In non-emergency medicine in humans, there are no loading doses. Yet in conventional veterinary medicine, there are a number of products encouraged by the pharmaceutical industry that wants you to give loading doses. That is not pharmacologically valid."

It's not physiologically normal either. It's a stressor.

"Absolutely," says Dr. Stogdale. "One of the problems that we have with conventional medicine replacing the estrogen and testosterone is that they would say, 'Give a pill once a day every day for three days.' No. Give one dose of whichever you choose. In fact, wait for the dog to become incontinent. It may be 28 days later or longer. The dog might need just one dose a month."

Veterinary Internists as a Group Are Slow to Embrace an Integrative Approach

Dr. Stogdale is a common sense internist who is integrative, open-minded and very thoughtful. I asked her if she feels other veterinary internists are moving toward a more integrative approach. She replied that in general, no, they're not. But there are some who are becoming more open-minded.

"The interesting thing is it's the really informed nutritionists that recognize how homemade diets are benefitting patients," says Dr. Stogdale. "However, internists increasingly talk about melatonin for all allergies and immune disease, along with melatonin lignans for hyperestrinism."

I use melatonin lignans regularly as well, so this is great to hear.

"They use glucosamine. They use omega-3s. They talk about Yunnan Baiyao for bleeding. They are also talking more about proper protein diets for kidney disease in dogs and cats, not low-protein diets. So veterinary internists are talking about these things, but is it reaching the general practitioners? This is an interesting industry problem. We have two major sources of information for our general practitioners.

There are specialists who lecture at veterinary conferences, and then there are industry representatives who lecture or give presentations in veterinary practices to sell their products.

The problem is that unfortunately, industry has an undue influence. Also, unfortunately, I think because veterinarians are boringly taught nutrition in veterinary school, they end up hating nutrition and just want to recommend a diet. Take a bag of this. Nutrition is much slower coming into the general paradigm of veterinary medicine.

Sadly, basic nutrition, and especially the idea of raw diets, scares many veterinarians.

The Pros and Cons of Glandulars to Treat Adrenal Disease

I asked Dr. Stogdale if she uses glandulars to treat problems with the adrenals. I use them along with physiologic cortisol replacement.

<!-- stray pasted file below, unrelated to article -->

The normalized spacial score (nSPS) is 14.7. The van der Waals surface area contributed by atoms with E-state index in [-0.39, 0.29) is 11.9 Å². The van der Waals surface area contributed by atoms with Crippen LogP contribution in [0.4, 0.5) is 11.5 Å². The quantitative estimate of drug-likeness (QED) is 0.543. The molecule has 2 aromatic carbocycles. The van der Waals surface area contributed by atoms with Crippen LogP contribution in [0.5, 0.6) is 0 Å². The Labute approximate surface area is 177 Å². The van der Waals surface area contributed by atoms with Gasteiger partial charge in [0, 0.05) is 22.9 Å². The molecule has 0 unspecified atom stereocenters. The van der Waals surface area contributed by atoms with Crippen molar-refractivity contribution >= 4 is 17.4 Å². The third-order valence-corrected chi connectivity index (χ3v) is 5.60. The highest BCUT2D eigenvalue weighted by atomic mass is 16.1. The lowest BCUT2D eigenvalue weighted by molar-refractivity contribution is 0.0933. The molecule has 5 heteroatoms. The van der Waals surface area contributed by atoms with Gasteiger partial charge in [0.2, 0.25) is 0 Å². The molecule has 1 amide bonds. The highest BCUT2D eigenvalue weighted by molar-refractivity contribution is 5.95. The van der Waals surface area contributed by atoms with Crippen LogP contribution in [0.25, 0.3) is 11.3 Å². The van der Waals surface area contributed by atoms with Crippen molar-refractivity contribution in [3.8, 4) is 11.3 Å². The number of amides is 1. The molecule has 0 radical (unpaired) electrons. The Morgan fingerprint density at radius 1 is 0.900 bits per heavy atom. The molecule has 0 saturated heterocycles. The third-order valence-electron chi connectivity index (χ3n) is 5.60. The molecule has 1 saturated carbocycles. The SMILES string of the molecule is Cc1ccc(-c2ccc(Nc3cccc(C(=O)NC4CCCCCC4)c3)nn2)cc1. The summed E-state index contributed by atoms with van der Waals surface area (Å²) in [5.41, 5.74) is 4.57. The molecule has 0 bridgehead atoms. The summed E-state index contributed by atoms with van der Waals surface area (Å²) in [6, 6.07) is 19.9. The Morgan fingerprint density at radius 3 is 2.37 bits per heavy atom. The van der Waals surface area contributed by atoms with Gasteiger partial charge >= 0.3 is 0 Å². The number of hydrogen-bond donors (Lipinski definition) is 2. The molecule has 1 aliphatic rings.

"I'm completely supportive" she responded. "I absolutely use the whole adrenal gland. I use a lot of whole thyroid. I haven't actually totally used the adrenal glandular support, but I'm going there. There are two problems with the glandulars. Firstly, they're made from beef, and if a dog has a beef allergy, we have a problem. I wish they were made from pork, because there's much less of a pork allergy problem.

The other problem is that the glandulars — I know this effect from my thyroid patients is because they're whole thyroid or whole adrenal — are they from a group of cows that were already adrenally exhausted? Or was this from a group of cows that were less adrenally exhausted? Was this batch stronger than this batch?"

How the source animals were slaughtered, what they were fed, etc., all play a role.

"That's right," says Dr. Stogdale. "When we talk about organically raised food animals, they're slaughtered in the same way. Otherwise, they can't be sold for human medicine. They go to the abattoir. They just may go on a Monday and stayed on a Wednesday."

They go through the same stress. We all end up wondering about stress hormones. If you consume meat or if you're feeding predators, cats and dogs, you end up wondering.

"That's right," says Dr. Stogdale. "Now there's a big problem with organic chicken because they're putting arsenic and other chemicals in what they're walking on instead of antibiotics. Because they can call arsenic 'natural.' Some strains of bacteria are now hugely resistant, including to heat."

Today's Dogs and Cats Deal With Tremendous Environmental Stress

What this all links back to, pertaining to the adrenal topic is that we have dogs and cats who suffer a tremendous amount of environmental stress. They're crated. They don't get exercise. They're eating processed food. They're over-vaccinated.

We put flea and tick chemicals on them. Then we start adding in all the problems in the food industry. If you look at the quality between pet food and human food, it's no wonder that animals' adrenals, those tiny glands needed for coping with environmental stress, are wearing out.